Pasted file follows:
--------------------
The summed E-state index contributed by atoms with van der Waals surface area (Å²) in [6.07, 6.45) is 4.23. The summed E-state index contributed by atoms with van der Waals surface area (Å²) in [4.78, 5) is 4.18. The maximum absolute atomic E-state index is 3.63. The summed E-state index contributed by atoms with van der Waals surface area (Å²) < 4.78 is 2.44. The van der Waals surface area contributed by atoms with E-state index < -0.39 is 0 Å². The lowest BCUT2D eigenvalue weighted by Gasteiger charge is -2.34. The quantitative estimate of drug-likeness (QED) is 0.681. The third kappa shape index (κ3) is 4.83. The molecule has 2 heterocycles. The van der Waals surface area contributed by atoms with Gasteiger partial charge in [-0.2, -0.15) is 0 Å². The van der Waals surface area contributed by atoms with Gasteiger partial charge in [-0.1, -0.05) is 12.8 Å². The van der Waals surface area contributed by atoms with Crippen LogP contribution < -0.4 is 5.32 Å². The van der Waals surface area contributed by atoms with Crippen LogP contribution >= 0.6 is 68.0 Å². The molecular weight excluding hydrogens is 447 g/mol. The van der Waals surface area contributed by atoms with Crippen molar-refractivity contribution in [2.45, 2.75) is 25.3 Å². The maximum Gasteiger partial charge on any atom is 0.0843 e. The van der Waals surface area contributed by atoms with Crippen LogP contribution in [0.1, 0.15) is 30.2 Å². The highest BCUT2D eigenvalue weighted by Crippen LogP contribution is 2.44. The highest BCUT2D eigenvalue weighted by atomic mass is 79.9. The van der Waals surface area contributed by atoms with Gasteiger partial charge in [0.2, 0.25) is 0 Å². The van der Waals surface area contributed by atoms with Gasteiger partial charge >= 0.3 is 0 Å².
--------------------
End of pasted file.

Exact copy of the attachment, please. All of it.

The summed E-state index contributed by atoms with van der Waals surface area (Å²) in [6.07, 6.45) is 4.23. The summed E-state index contributed by atoms with van der Waals surface area (Å²) in [4.78, 5) is 4.18. The maximum absolute atomic E-state index is 3.63. The summed E-state index contributed by atoms with van der Waals surface area (Å²) < 4.78 is 2.44. The van der Waals surface area contributed by atoms with E-state index < -0.39 is 0 Å². The lowest BCUT2D eigenvalue weighted by Gasteiger charge is -2.34. The quantitative estimate of drug-likeness (QED) is 0.681. The third kappa shape index (κ3) is 4.83. The molecule has 2 heterocycles. The van der Waals surface area contributed by atoms with Gasteiger partial charge in [-0.2, -0.15) is 0 Å². The van der Waals surface area contributed by atoms with Gasteiger partial charge in [-0.1, -0.05) is 12.8 Å². The van der Waals surface area contributed by atoms with Crippen LogP contribution < -0.4 is 5.32 Å². The van der Waals surface area contributed by atoms with Crippen LogP contribution >= 0.6 is 68.0 Å². The molecular weight excluding hydrogens is 447 g/mol. The van der Waals surface area contributed by atoms with Crippen molar-refractivity contribution in [2.45, 2.75) is 25.3 Å². The maximum Gasteiger partial charge on any atom is 0.0843 e. The van der Waals surface area contributed by atoms with Crippen LogP contribution in [0.1, 0.15) is 30.2 Å². The highest BCUT2D eigenvalue weighted by Crippen LogP contribution is 2.44. The highest BCUT2D eigenvalue weighted by atomic mass is 79.9. The van der Waals surface area contributed by atoms with Gasteiger partial charge in [0.2, 0.25) is 0 Å². The van der Waals surface area contributed by atoms with Gasteiger partial charge >= 0.3 is 0 Å².